It’s been a tough couple of years and the topics I’ve posted about recently range from bad to horrible. Since Eid is almost upon us, I’m posting something cheery and fun. One of the most popular posts on this blog is a ten most beautiful Saudis from 2010. So I thought it’s time for the update below. I’ve password protected it to consult with other Saudis before it’s made public on July 26th. I hope you find it worth the wait.
Many Zionists like to think of themselves as modern day pioneers who have had the burden of taking over land and resources of those who are too “savage” to appreciate them. They claim they made “the desert bloom” conveniently ignoring the fact that the Arabs had built great civilizations with rich history on the land that Zionists now occupy. They consider it hypocritical of Americans to condemn how Israel was created when they themselves created a country on a land that already belonged to another. Their justification of since it happened in the past, it’s alright to repeat, is idiotic. This isn’t the seventeenth century and Palestinians are not Native Americans. I love how Gladwell writes that when two countries go to war, there is a 63.6% chance the weaker side will win if they use unconventional means. And if you read the book you’ll find that he goes on to give as his prime example how the Arabs overcame the Turks.
From Malcolm Gladwell’s David and Goliath:
Suppose you were to total up all the wars over the past two hundred years that occurred between very large and very small countries. Let’s say that one side has to be at least ten times larger in population and armed might than the other. How often do you think the bigger side wins? Most of us, I think, would put that number at close to 100 percent. A tenfold difference is a lot. But the actual answer may surprise you. When the political scientist Ivan Arreguín-Toft did the calculation a few years ago, what he came up with was 71.5 percent. Just under a third of the time, the weaker country wins.
Arreguín-Toft then asked the question slightly differently. What happens in wars between the strong and the weak when the weak side does as David did and refuses to fight the way the bigger side wants to fight, using unconventional or guerrilla tactics? The answer: in those cases the weaker party’s winning percentage climbs from 28.5 percent to 63.6 percent. To put that in perspective, the United States’ population is ten times the size of Canada’s. If the two countries went to war and Canada chose to fight unconventionally, history would suggest that you ought to put your money on Canada.
Today judge Yousef Gharam Allah Al Ghamdi of the Specialized Criminal Courts used the new antiterrorism law to sentence human rights activist Waleed Abulkhair to fifteen years in prison, two hundred thousand Riyal fine and another fifteen years travel ban upon Abulkhair’s release.
For more background on the Abulkhair case and the new antiterrorism law, click here.
Here is some of what many Saudis on Twitter have written about the court’s verdict:
1- Waleed does not deserve this and we do not deserve someone like Waleed defending us. God help him.
ما يستاهل وليد. وحنا ما نستحق يدافع عنا واحد مثل وليد. الله يكون بعونه. #السجن_خمسة_عشر_عاما_لوليد_أبوالخير
— سلطان العامر (@sultaan_1) July 6, 2014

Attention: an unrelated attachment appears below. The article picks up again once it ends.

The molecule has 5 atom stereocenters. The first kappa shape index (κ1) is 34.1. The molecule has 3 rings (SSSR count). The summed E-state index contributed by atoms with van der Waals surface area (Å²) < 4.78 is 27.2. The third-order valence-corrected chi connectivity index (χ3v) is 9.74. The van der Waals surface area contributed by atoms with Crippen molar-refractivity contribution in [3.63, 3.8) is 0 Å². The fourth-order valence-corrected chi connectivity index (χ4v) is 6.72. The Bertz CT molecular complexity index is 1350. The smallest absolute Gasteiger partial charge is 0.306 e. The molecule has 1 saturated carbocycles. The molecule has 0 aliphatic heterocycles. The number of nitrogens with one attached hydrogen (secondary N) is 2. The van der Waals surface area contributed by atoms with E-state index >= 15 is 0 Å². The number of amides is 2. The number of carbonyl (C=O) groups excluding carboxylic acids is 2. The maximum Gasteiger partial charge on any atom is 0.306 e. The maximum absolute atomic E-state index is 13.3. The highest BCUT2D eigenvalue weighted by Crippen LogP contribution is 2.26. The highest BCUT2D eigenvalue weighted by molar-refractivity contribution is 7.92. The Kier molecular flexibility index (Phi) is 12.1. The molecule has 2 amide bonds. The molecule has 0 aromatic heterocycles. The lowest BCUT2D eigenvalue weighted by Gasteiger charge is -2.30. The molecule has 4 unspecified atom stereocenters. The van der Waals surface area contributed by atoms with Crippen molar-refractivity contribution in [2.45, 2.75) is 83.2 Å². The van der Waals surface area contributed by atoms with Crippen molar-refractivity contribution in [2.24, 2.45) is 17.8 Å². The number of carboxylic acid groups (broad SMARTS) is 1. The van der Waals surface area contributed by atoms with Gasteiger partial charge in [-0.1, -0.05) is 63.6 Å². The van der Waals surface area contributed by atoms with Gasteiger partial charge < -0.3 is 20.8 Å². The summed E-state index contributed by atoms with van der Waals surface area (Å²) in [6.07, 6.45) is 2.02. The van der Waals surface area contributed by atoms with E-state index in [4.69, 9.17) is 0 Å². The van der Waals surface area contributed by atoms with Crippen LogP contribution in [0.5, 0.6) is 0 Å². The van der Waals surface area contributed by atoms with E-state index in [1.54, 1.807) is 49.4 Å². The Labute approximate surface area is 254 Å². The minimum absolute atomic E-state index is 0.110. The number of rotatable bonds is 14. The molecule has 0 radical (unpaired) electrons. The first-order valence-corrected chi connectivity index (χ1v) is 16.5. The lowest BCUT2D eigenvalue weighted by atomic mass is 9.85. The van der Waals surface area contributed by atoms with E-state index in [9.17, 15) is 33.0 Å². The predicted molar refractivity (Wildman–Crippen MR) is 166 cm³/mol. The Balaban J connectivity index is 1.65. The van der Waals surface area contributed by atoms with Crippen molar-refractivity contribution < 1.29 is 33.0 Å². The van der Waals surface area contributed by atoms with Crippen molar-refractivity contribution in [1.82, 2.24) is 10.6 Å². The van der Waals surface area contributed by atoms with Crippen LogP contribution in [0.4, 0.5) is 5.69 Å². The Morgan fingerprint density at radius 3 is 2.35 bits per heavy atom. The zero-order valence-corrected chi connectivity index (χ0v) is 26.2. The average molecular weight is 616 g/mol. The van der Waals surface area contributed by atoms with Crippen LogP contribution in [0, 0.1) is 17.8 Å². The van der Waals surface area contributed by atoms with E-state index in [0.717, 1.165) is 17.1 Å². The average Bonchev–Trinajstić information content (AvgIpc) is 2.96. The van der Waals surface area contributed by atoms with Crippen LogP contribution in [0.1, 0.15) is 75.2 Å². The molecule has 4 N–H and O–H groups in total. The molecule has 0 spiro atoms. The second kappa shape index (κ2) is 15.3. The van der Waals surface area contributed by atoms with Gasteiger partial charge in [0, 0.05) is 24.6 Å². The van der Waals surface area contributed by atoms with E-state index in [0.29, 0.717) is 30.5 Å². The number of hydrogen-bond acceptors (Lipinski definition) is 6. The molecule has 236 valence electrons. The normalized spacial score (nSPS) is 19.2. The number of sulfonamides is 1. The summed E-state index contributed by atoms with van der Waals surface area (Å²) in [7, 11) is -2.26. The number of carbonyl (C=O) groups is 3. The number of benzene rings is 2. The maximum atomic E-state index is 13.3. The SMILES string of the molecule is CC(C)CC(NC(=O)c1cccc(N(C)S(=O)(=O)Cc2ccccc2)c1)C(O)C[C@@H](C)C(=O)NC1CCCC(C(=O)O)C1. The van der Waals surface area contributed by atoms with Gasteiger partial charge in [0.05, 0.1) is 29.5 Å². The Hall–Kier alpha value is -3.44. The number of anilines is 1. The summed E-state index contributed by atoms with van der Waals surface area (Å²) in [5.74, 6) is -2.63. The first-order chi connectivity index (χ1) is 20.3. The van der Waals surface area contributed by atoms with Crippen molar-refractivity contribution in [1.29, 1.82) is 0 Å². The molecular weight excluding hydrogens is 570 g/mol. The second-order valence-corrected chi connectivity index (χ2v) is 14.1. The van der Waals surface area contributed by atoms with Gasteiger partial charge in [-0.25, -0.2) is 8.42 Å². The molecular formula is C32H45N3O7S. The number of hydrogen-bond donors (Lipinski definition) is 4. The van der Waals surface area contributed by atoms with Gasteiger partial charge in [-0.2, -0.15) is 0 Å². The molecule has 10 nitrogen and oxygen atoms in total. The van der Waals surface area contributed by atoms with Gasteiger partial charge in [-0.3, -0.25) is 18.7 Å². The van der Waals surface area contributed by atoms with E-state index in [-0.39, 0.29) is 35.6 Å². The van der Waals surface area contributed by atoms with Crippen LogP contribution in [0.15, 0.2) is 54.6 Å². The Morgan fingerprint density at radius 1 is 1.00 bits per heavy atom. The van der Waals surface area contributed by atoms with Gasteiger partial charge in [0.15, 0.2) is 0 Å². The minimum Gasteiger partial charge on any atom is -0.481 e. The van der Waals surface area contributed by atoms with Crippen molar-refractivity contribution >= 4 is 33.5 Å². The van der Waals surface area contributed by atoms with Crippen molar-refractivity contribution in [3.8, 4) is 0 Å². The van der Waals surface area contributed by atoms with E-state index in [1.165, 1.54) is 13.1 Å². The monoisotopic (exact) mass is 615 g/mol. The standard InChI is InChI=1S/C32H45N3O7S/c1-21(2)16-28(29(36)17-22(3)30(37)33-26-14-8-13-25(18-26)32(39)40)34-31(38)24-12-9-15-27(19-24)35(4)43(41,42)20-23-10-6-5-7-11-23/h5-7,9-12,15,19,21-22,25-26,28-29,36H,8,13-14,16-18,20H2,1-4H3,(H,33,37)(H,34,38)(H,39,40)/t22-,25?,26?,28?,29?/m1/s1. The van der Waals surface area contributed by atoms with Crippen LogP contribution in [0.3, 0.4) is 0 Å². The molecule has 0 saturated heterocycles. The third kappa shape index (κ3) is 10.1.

2- How are we supposed to create a civil society that supports the government with all of Saudi’s civil society’s leaders behind bars?
#السجن_خمسة_عشر_عاما_لوليد_أبوالخير كيف سنصل الى مجتمع مدني يساند الدولة في الوصول الى بر الأمان وجميع رواد المجتمع المدني خلف القضبان
— عزيزة محمد اليوسف (@azizayousef) July 6, 2014
3- Fifteen years prison for Waleed Abulkhair and before him Albajadi, Alhamid, Alqahtani, Alkhadir, Alsaeed…etc. Reformers and rights advocates are taken down one after the other.
#السجن_خمسة_عشر_عاما_لوليد_أبوالخير و قبله البجادي/الحامد /القحطاني/الخضر/السعيد..الخ : تصفية لدعاة الإصلاح و الحقوق والثقافة السلمية !؟
— Matrook Alfaleh (@malfaleh) July 6, 2014
4- God knows that Waleed is a noble man and a champion of the oppressed. All we know of him is honor and honesty.
نشهد الله أنه رجل نبيل ونصير للمظلومين !وما علمنا عليه من السوء إلا الصدق والشرف !. #السجن_خمسة_عشر_عاما_لوليد_أبوالخير
— الحميدي العبيسان (@alobisan) July 6, 2014
5- These sentences against citizens who peacefully demanded their rights transforms them in the eyes of the people to activists and symbols of freedom.
#السجن_خمسة_عشر_عاما_لوليد_أبوالخير هذه الأحكام ضد مواطنين طالبوا بحقوقهم وبشكل سلمي هي من حوّلتهم في نظر الشعب إلى مناضلين و رموز للحرية
— خلود صالح الفهد (@khulods) July 6, 2014
6- Words seem small against the siege of antiterrorism laws and arbitrary sentencing of a national and peaceful human rights activist.
كل الكلام يبدو صغيراً أمام محاصرة حقوقي وطني شجاع ومسالم بقوانين الإرهاب والأحكام التعسفية #السجن_خمسة_عشر_عاما_لوليد_أبوالخير
— بدر الإبراهيم (@Baderalibrahim) July 6, 2014
7- Only in my country are human rights activists and reformers imprisoned while Al Qaeda terrorists are set free and religious police thugs are acquitted.
#السجن_خمسة_عشر_عاما_لوليد_أبوالخير فقط في وطني.. يسجن المصلحين والحقوقيين ويطلق سراح ارهابيي القاعدة ويبرأ شبيحة الهيئة !
— جميل العتيبي (@alotaibijameel) July 6, 2014
8- God help you and your family, Waleed. You are known for your fight for freedom and justice.
كان الله في عونك وعون اهلك ياوليد.. ماعرفنا عنك الا انتصارك للحرية و العدالة.. #السجن_خمسة_عشر_عاما_لوليد_أبوالخير
— إبراهيم القحطاني (@brhom) July 6, 2014
9- Change will not come from nothing and we will not perish as long as there are free men like Waleed in this country.
#السجن_خمسة_عشر_عاما_لوليد_أبوالخير التغيير لا يأتي من العدم و لن يفنى ما دام هناك أحرار في هذا الوطن كأمثال وليد
— أحمد باعبود (@a_baaboud) July 6, 2014
10- We are extremely harsh with those who speak against the country’s policies and then wonder why extremism is born here.
نستخدم أسلوب قاسي جداً مع من ينطق بكلمات تعارض السياسة ثم نتساءل ببجاحة عن أسباب ولادة التطرف هنا #السجن_خمسة_عشر_عاما_لوليد_أبوالخير
— عادل الهذلول (@HADL0L) July 6, 2014
11- Human rights activists like Waleed prove that the government is not interested in moderates and reforms.
#السجن_خمسة_عشر_عاما_لوليد_أبوالخير أمثال وليد من المناضلين يعرّون السلطة ويوضحون إنها ما تبي إصلاح ولا (إعتدال ووسطية) ولا شيء
— ريما الوابل (@ReemaWabel) July 6, 2014
12- Waleed did not carry a weapon and he did not declare his desire to decapitate men. His only sin was to tell the truth. He will rise above. Please do not forget in your prayers the (imprisoned) members of the Saudi Civil and Political Rights Association.